Towards a resilient higher education?

*Originally posted at Learning Exchanges on 25 November 2009

Preamble: energy and education

Joss Winn at the University of Lincoln recently blogged on What will Higher Education look like in a 2050 -80% +2c 450ppm world? In this post he raises issues of climate change and the need to reduce emissions, linked to what higher education will look like in a world that needs to reduce its energy use. Some of the key thinking in this area is focused upon consumption of energy rather than the production of carbon. This is important for two reasons: the growing threat of peak oil and the impact that will have on our ability to consume/produce, and on our energy security and availability; and the need to own the carbon and energy we emit/use, in order to combat climate change.

A recent JISC Tech Watch Report on Low Carbon Computing begins to engage with some of these issues, but is very heavily focused upon emissions and more intelligent institutional/outsourced technology, rather than the threats of peak oil or a need to reduce consumption by end users. One gap that it flags is our shared, disaster scenario planning for climate change, consumption and peak oil within education. Given the holistic, ecological nature and impact of these issues, we need ecological solutions that involve us all. I touch on this below, in terms of resilience.

The report highlights the impact of ICT on global emissions – this is said to be 2% globally, but in developed countries it is higher. As other nations develop, we need to consider the impact of globalisation and our approach to internationalisation, and education’s role in that. The Tech Watch report rightly notes that the use of carbon and energy is a complex issue, with embodied carbon throughout the supply and service chain difficult to monitor. With evidence of carbon sinks beginning to buckle consumption becomes much more important and yet education is predicated on productivity, as the Government’s Higher Ambitions framework suggests.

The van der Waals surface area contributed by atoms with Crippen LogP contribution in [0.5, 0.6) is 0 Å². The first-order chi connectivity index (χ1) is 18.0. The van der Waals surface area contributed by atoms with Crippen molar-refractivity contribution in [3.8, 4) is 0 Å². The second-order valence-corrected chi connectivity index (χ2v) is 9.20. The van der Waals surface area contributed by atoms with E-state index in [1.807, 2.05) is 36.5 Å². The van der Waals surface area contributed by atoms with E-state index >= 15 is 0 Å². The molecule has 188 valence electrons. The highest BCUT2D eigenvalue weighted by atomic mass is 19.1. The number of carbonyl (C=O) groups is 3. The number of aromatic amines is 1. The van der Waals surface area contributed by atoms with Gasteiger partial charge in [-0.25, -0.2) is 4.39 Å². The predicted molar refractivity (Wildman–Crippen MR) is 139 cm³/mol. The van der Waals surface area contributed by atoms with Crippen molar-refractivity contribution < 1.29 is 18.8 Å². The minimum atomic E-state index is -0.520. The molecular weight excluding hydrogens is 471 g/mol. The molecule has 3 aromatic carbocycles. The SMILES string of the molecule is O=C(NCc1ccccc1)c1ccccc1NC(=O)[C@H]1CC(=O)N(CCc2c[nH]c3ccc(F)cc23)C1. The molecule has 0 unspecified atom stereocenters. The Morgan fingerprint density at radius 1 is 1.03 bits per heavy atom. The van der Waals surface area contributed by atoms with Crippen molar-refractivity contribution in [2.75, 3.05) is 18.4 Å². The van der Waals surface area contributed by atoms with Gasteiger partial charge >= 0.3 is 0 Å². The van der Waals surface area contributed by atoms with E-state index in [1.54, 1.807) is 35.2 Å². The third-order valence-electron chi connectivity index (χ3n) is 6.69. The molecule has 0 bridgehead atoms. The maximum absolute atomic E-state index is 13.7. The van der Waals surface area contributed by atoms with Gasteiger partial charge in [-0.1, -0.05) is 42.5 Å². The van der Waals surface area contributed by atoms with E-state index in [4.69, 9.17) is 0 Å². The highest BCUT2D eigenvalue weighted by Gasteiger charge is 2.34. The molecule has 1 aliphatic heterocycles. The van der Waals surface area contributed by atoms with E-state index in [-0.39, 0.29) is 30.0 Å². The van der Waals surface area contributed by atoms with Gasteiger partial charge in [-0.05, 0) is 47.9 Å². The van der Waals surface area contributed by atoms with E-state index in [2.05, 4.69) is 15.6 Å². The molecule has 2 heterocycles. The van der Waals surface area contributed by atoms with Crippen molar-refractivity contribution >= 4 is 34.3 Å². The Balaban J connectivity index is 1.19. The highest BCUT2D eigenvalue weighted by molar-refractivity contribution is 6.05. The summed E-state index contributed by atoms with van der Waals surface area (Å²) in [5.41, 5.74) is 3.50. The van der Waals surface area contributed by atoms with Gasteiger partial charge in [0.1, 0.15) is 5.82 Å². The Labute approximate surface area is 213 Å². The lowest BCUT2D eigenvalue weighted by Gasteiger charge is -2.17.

One of the key themes noted throughout the Tech Watch report is a focus on better technology, rather than restricted use. This has a tendency to reinforce a view that science will save us and that we can carry on producing/consuming technology and education at an increasing rate. So, whilst the report focuses upon: efficiency in technologies, use and services; renewable sources; and carbon capture; it is important for educators to address the growing realisation that consumption is an issue. As a result, it may be time to address issues of energy efficiency and energy use within higher education. As Warren Pearce notes about the discourse over cloud-computing in his posting Do you feel lucky? Over-reliance on tech in a finite world “What the Chrome OS story does is illuminate our wider reliance on an ‘always on’ energy supply, rather than the Fordist method of embedding a finite amount of energy in a ‘thing’. Something old-fashioned like, say, a ‘book’”. The key then is addressing Joss Winn’s issue of beginning to think about how to develop ‘resilient education’.